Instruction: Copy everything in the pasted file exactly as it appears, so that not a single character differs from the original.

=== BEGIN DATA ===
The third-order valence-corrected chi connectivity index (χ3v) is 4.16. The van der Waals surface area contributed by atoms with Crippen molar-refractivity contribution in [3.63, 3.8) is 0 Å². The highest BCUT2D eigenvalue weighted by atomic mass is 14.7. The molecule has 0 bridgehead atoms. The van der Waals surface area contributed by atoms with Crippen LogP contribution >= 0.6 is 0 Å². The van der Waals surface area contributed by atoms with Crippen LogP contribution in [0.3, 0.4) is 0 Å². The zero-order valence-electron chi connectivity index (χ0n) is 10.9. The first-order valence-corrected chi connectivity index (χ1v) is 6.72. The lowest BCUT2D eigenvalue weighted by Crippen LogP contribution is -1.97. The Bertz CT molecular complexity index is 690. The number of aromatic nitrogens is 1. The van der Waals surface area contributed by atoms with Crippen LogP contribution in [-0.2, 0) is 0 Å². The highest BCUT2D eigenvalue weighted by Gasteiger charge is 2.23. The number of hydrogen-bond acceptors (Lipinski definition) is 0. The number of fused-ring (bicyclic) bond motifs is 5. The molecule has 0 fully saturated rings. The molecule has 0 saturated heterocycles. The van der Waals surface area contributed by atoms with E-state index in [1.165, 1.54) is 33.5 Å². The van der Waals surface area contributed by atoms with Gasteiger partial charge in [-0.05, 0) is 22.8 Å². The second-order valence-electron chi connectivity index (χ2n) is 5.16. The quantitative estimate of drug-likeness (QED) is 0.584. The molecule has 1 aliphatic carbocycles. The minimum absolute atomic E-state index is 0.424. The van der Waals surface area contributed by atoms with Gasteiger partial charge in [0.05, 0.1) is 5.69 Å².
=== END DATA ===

The third-order valence-corrected chi connectivity index (χ3v) is 4.16. The van der Waals surface area contributed by atoms with Crippen molar-refractivity contribution in [3.63, 3.8) is 0 Å². The highest BCUT2D eigenvalue weighted by atomic mass is 14.7. The molecule has 0 bridgehead atoms. The van der Waals surface area contributed by atoms with Crippen LogP contribution >= 0.6 is 0 Å². The van der Waals surface area contributed by atoms with Crippen LogP contribution in [0.3, 0.4) is 0 Å². The zero-order valence-electron chi connectivity index (χ0n) is 10.9. The first-order valence-corrected chi connectivity index (χ1v) is 6.72. The lowest BCUT2D eigenvalue weighted by Crippen LogP contribution is -1.97. The Bertz CT molecular complexity index is 690. The number of aromatic nitrogens is 1. The van der Waals surface area contributed by atoms with Crippen LogP contribution in [-0.2, 0) is 0 Å². The highest BCUT2D eigenvalue weighted by Gasteiger charge is 2.23. The number of hydrogen-bond acceptors (Lipinski definition) is 0. The number of fused-ring (bicyclic) bond motifs is 5. The molecule has 0 fully saturated rings. The molecule has 0 saturated heterocycles. The van der Waals surface area contributed by atoms with E-state index in [1.165, 1.54) is 33.5 Å². The van der Waals surface area contributed by atoms with Gasteiger partial charge in [-0.05, 0) is 22.8 Å². The second-order valence-electron chi connectivity index (χ2n) is 5.16. The quantitative estimate of drug-likeness (QED) is 0.584. The molecule has 1 aliphatic carbocycles. The minimum absolute atomic E-state index is 0.424. The van der Waals surface area contributed by atoms with Gasteiger partial charge in [0.05, 0.1) is 5.69 Å².